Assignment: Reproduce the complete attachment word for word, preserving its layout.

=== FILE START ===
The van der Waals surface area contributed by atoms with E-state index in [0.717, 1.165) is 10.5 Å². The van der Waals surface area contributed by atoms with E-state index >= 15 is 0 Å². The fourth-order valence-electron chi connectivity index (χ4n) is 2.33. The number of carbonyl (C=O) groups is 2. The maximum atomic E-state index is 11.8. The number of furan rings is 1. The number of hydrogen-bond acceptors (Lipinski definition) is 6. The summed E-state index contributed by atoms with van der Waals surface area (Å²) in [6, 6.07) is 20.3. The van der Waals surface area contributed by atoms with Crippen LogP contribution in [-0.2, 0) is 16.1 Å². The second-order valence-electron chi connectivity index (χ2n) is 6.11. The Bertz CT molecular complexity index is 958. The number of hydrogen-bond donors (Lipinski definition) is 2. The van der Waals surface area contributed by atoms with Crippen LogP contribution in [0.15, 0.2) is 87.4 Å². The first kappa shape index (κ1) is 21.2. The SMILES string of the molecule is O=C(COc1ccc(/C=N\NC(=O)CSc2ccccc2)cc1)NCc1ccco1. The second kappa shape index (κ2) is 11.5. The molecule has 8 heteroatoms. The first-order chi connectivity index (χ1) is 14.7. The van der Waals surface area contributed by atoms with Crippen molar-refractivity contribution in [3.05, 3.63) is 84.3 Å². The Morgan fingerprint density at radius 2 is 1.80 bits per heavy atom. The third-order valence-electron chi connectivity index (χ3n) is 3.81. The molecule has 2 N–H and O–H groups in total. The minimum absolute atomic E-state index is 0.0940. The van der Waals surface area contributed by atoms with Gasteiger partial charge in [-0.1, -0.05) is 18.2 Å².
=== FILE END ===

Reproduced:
The van der Waals surface area contributed by atoms with E-state index in [0.717, 1.165) is 10.5 Å². The van der Waals surface area contributed by atoms with E-state index >= 15 is 0 Å². The fourth-order valence-electron chi connectivity index (χ4n) is 2.33. The number of carbonyl (C=O) groups is 2. The maximum atomic E-state index is 11.8. The number of furan rings is 1. The number of hydrogen-bond acceptors (Lipinski definition) is 6. The summed E-state index contributed by atoms with van der Waals surface area (Å²) in [6, 6.07) is 20.3. The van der Waals surface area contributed by atoms with Crippen LogP contribution in [-0.2, 0) is 16.1 Å². The second-order valence-electron chi connectivity index (χ2n) is 6.11. The Bertz CT molecular complexity index is 958. The number of hydrogen-bond donors (Lipinski definition) is 2. The van der Waals surface area contributed by atoms with Crippen LogP contribution in [0.15, 0.2) is 87.4 Å². The first kappa shape index (κ1) is 21.2. The SMILES string of the molecule is O=C(COc1ccc(/C=N\NC(=O)CSc2ccccc2)cc1)NCc1ccco1. The second kappa shape index (κ2) is 11.5. The molecule has 8 heteroatoms. The first-order chi connectivity index (χ1) is 14.7. The van der Waals surface area contributed by atoms with Crippen molar-refractivity contribution in [3.05, 3.63) is 84.3 Å². The Morgan fingerprint density at radius 2 is 1.80 bits per heavy atom. The third-order valence-electron chi connectivity index (χ3n) is 3.81. The molecule has 2 N–H and O–H groups in total. The minimum absolute atomic E-state index is 0.0940. The van der Waals surface area contributed by atoms with Gasteiger partial charge in [-0.1, -0.05) is 18.2 Å².